free-range kids

kids playing outside in the dirt

Coming up on my son’s first birthday and I have made a promise to myself. A “new year” resolution of sorts.

No more parenting books.

My god. If there is one thing I have learned since becoming a Mama – there is no shortage of people out there happy to tell you how to raise your child.

Most of them are full of it.

There must have been a time when parents weren’t bombarded with all this crap on a regular basis. Surely there was a time when parents successfully parented without all this hoo-ha.

We’ve had a couple of nice days around here lately (in between the days and days of raining cats and dogs).  My boy is crawling well now so we headed outside to soak up some Vitamin D and get some fresh air.

Watching him crawl around the front yard exploring the garden, happy as a clam and getting filthy dirty in the process, made me think about so-called green therapy. ADHD kids are being prescribed outside play for their symptoms.

Do we really need a doctor to tell us its good for kids to play outside?

Really?

Today he got a mouthful of dirt for the first time and again I think about recently published studies that organic soil affects the moods of children. Turns out playing in the dirt is actually good for you. Go figure.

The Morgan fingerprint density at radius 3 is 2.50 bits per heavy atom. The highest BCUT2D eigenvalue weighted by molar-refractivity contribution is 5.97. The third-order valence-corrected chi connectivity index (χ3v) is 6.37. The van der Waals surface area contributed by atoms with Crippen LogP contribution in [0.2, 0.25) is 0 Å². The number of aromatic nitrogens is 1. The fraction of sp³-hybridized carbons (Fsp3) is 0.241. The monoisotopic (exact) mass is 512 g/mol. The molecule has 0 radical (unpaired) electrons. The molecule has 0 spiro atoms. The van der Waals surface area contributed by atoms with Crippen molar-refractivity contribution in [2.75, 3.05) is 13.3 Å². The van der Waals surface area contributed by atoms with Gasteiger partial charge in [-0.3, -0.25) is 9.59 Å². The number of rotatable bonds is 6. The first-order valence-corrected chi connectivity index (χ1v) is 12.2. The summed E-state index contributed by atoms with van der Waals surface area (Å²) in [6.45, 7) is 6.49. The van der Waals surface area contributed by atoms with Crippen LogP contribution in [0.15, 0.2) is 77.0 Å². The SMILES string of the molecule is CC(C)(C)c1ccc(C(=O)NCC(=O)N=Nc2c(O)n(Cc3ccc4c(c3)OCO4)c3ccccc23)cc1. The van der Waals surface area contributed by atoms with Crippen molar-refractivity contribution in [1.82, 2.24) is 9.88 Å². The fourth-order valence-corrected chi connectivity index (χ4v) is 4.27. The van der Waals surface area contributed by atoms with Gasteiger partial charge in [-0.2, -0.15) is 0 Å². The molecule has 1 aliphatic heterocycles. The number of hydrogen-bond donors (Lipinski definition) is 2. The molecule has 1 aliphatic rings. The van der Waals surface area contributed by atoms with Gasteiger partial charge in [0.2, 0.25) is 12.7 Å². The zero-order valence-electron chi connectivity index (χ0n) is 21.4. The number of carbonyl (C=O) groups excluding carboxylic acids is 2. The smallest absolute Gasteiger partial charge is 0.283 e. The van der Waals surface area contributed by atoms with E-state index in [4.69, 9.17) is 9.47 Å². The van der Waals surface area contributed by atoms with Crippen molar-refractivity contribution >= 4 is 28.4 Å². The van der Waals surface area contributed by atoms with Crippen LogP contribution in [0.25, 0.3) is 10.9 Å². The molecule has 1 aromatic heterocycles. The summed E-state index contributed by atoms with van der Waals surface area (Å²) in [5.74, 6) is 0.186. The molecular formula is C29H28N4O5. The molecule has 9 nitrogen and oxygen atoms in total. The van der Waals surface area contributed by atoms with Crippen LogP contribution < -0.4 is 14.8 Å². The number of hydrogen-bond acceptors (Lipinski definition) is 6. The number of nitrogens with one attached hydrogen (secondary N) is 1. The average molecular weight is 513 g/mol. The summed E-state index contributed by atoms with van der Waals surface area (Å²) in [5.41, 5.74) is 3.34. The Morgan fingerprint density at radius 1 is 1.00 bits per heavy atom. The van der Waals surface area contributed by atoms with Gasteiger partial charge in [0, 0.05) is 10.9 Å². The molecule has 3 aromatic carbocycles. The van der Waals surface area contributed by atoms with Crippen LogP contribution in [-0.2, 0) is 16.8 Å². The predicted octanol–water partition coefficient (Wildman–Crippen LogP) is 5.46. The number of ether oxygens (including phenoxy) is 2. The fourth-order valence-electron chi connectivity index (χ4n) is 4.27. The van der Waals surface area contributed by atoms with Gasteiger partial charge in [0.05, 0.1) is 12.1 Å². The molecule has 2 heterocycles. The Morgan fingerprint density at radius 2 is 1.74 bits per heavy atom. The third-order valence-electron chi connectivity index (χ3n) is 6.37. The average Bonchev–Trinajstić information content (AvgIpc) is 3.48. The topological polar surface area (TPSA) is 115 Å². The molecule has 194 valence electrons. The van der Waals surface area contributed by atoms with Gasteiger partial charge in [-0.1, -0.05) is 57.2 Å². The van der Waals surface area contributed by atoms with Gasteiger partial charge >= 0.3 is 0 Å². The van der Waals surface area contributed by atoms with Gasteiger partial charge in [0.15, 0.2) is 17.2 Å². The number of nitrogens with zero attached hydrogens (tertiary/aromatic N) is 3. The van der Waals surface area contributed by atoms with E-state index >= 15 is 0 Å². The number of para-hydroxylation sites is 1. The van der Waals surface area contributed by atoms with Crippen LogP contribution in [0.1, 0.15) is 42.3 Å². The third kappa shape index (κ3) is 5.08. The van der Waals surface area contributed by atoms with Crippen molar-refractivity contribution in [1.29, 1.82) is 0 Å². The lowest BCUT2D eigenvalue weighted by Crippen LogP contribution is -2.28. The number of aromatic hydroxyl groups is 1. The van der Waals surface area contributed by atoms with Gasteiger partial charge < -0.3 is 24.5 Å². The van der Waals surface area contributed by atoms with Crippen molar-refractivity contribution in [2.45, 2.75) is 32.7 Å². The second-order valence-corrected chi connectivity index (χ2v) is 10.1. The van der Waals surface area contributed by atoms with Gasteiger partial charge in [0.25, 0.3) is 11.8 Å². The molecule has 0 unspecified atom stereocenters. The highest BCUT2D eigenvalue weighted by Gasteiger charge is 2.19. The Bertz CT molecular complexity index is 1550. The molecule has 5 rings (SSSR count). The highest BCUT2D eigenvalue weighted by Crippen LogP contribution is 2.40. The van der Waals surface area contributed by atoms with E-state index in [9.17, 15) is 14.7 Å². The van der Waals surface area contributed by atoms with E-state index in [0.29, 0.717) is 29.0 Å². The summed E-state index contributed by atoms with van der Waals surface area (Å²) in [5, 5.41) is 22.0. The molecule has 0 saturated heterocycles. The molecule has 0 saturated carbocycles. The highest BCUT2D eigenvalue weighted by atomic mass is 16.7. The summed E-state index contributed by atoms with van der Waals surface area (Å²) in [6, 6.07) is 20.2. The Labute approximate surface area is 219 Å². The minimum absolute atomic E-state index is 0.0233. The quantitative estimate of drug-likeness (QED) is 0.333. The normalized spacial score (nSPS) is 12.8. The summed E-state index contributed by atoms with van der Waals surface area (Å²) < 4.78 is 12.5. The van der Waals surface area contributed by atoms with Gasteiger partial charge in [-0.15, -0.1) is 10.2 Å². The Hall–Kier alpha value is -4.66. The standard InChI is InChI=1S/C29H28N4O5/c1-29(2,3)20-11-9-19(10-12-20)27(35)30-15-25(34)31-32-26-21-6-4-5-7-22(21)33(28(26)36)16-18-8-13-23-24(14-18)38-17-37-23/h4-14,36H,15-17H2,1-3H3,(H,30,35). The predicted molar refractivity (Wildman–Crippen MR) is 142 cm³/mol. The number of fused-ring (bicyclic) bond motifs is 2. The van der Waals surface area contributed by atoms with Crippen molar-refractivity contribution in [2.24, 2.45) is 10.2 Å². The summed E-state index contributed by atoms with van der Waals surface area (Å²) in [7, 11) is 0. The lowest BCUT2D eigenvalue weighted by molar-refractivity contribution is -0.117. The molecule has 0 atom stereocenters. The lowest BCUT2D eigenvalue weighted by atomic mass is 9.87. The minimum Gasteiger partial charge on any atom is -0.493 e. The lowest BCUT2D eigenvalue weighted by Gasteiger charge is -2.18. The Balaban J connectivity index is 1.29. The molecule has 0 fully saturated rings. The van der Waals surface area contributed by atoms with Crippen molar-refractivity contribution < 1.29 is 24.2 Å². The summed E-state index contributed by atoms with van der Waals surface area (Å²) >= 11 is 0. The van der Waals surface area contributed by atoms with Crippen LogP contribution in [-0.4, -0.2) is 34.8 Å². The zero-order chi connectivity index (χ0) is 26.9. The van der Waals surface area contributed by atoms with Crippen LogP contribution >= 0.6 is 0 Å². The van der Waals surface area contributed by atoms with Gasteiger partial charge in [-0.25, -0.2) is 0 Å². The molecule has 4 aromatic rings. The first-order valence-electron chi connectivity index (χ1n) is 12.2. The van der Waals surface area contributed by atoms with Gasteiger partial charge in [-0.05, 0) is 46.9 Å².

Mom was right all along.

I think back to my own childhood; getting up early, making my little sister breakfast, pulling on coats and rubber boots over our jammies and heading outside to play until Mom and Dad got up.

We were allowed to roam the neighbourhood and I don’t remember ever not being allowed to get dirty outside. We had a sandpit and a big veggie garden. We caught tadpoles in the neighbour’s pond and roughhoused with the dog. We raked leaves and dug potatoes. Built forts and made mud-pies.

I remember loving the feel of my fingers under the tap at the end of a long day outside, that tingling burning sensation of freezing fingers meeting warm water. For me that still brings back memories of smoky, damp fall afternoons in the garden. Pure joy.

Call it free-ranging, call it whatever you want. That’s the childhood I want for my son.

A childhood of grass stains and skinned knees, pockets full of treasures, dirt under his fingernails, the smell of outside in his hair, his cheeks flush with cold.

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And if you are someone who enjoys parenting books and articles – here’s an interesting one on free-range kids.

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